Manage the Spend
The new Sustainable Spend Management App was developed in partnership with two third-party developers — EcoVadis, a sustainability rating platform, and Integrity Next, a cloud-based, supply chain monitoring platform. There is a Celonis spend management app built to work with each partner’s technology.
The app designed for IntegrityNext integrates with its monitoring system so companies can track compliance with international sustainability standards and regulations in the supply chain. It will help procurement organizations monitor and improve supplier sustainability, increase transparency when it comes to sustainability, and mitigate third-party environmental, social, and governance (ESG) risks.
The app produced under the EcoVadis partnership leverages EcoVadis sustainability scorecards on suppliers so that Celonis customers can automatically remove spend associated with suppliers that are high-risk from a sustainability perspective while also prioritizing highly rated suppliers. Companies can see how their suppliers score in all areas of sustainability including environmental criteria (carbon and ecological footprint), social and labor practices, and ethical parameters.
One compelling use case: Celonis EMS will recommend suppliers who have provided the same material type in the past and already have a strong EcoVadis score to companies to help them decide which supplier is best suited for a particular order with regard to sustainability.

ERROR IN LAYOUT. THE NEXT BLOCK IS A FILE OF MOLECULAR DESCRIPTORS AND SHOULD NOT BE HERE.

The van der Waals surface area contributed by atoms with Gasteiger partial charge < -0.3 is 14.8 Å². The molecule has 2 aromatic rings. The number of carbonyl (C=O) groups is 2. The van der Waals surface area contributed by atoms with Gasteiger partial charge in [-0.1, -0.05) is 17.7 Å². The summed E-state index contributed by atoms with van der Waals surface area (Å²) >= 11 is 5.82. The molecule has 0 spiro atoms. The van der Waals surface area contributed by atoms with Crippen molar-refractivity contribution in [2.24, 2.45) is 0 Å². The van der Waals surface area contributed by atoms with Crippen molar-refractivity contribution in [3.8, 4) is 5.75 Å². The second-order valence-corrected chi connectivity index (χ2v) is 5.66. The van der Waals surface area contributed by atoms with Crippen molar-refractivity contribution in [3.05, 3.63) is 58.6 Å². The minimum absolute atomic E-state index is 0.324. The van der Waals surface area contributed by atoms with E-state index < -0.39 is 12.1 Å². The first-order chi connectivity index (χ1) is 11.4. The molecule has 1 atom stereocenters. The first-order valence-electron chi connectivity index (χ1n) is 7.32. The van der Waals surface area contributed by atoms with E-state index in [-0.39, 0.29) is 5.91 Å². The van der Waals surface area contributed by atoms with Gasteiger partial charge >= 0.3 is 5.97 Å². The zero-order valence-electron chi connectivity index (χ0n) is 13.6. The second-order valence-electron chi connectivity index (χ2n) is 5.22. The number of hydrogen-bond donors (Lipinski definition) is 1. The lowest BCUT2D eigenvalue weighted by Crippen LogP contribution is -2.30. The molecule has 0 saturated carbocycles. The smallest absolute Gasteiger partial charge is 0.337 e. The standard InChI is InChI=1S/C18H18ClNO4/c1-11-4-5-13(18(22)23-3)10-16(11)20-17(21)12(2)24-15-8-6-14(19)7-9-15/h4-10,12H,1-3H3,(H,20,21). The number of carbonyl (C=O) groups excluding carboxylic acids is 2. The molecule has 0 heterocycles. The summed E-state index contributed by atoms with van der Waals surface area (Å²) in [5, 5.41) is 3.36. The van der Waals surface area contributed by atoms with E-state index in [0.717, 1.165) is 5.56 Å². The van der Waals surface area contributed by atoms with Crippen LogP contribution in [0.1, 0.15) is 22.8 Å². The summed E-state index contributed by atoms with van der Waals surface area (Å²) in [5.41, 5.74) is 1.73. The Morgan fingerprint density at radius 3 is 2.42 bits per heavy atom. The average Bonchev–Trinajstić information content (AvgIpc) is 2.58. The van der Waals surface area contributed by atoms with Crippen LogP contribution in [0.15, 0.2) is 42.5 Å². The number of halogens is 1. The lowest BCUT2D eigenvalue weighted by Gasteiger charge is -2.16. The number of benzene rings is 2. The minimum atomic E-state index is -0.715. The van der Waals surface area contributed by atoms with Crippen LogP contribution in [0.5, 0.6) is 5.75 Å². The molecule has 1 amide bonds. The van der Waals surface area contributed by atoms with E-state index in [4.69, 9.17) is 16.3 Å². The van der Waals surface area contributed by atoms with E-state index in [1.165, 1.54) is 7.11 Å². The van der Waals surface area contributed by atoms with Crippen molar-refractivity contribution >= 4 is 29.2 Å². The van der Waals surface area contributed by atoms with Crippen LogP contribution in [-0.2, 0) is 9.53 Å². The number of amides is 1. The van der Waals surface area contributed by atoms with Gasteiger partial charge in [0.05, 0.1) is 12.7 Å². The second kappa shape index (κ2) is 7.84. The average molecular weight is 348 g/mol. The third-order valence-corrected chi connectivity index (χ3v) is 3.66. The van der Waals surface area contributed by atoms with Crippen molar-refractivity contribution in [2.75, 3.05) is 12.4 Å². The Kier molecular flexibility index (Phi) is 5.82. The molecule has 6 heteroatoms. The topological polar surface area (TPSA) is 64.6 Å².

Customer Archroma Capitalizes on Sustainability Tools
Archroma, a provider of specialty chemicals, is working with Celonis to quantify the carbon emissions of more than 150,000 shipments in a pilot project as well as explore opportunities to reduce emissions, the two companies announced on Thursday. The companies have worked together to map the carbon footprint of Archroma’s global shipping network and develop a performance baseline for outbound shipping emissions.
Archroma tapped Celonis to develop a better understanding of the CO2 emissions per product per kilogram throughout its shipping cycle — from its warehouses to the customer’s gate. As a result, Celonis and Archroma started a co-innovation project focused on the order-to-cash process and tracking outbound shipping emissions.
By getting insight into shipment weights and the capacity utilization of trucks, Archroma identified opportunities to bundle shipments, to explore potential reductions in both cost and emissions. The company also identified ways to improve customer relationships by sharing data related to emissions associated with its customers’ orders.
Sustainability is a complex, and potentially costly, business imperative for today’s leaders. Celonis is teaming with the best and brightest from the development community — and importantly, from its customer base to crack this nut. Sustainability is too complex — and there’s too much at stake — for any one software vendor, partner, or customer to single-handedly solve the sustainability problem.